The spear, and their uncanny ability to graze cattle on land which has defeated anyone else, is still the protection and the living of this tribe.
The Moran, young men between the age of 18, when they are circumcised, and 22, are the traditional protectors of the Masai way of life. They do no work, for theirs is the warrior class, but now they are street-corner loungers in the middle of the African bush, stealing a few cattle when they can to make up for their older pleasures of butchering the Kikuyu and stealing their women.
As a present the Associated-Rediffusion unit gave them a steer to kill and the Moran happily drank the blood from its neck, and roasted its meat on an open fire – taking the best bits for themselves, and feeding the women and children the less succulent pieces. It needed strong stomachs to film the proceedings and to at least one film crew now back in London roasted meat still has a special meaning.
From the Masai reserves we travelled north by air, into the Northern Frontier District, to Wajir, the only water in 78,000 square miles of desert scrub where the Union Jack still floated high over the Beau Geste fort in the hard sunlight, and where the Dubas camel corps, the King’s African Rifles and the Kenya police maintain an uneasy peace over the Somali tribesmen whose national sport is murder and whose battles rage over camels, water and women – in that order.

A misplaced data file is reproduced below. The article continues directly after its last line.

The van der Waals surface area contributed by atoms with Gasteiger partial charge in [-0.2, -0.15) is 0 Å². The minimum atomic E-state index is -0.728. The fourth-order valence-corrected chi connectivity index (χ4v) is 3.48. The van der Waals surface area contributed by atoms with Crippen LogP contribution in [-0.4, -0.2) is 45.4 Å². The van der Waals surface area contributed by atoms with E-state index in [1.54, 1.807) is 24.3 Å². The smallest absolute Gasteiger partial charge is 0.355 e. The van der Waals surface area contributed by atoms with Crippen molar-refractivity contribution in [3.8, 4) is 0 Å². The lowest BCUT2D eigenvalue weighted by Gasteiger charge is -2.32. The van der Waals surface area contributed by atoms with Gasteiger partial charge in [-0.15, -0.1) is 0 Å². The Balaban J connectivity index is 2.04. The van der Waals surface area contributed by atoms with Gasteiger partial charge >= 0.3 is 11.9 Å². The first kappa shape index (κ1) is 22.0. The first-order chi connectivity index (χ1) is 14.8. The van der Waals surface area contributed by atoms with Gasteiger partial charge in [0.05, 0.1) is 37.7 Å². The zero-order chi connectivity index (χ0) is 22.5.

Here again, the Somali people fear the power of the Kikuyu and the problem of the N.F.D. is still awaiting a solution as they prefer the devil they know of British rule to the devil they don’t know of Kikuyu domination.
Wajir, however, occupies a special place in the affections of the film unit for it is here that a regatta night was declared at the Royal Wajir Yacht Club (which owns no boats and is something like 300 miles from any navigable water in any direction you care to walk).
This Regatta Night included camel curry and an obligatory dunking in the swimming pool by the seven tough European administrators and police officers. A night to remember, under the heat of the desert, the incredibly bright stars, and with the weird cry of the camel drivers as they hauled water from the deep wells to satisfy their flocks.
From the desert to the lush green Highlands of north-west Kenya seemed a strange step and trying to keep up with, and film. Prime Minister Jomo Kenyatta was exhausting in the heat and the distances to be covered.
But we were soon back in Nairobi and the Kikuyu reserves around Nyeri to film the final sequences we required. A pleasant, soft land of lowering clouds, a little rain, and wood fires in hotel bedrooms in the evening. There are few reminders of Mau Mau terrorism now and we were welcomed, as in the rest of the Kenya, wherever we went.
On the last day’s scheduled filming at Nyeri we finally got the one shot of which we were short – Mount Kenya with all its majesty of glacier and snow, towering above the surrounding countryside.
At such a sight it was easy to understand the Kikuyu’s traditions of descent and the legends which surrounded it. Now the turn really has come for the Kikuyu to take back their own affairs from the ‘men of a fair, pale skin’ – Kenya faces a new independence with a confidence which it hopes the world will share.
Africa – the Hidden Frontiers
Produced by Associated-Rediffusion for Intertel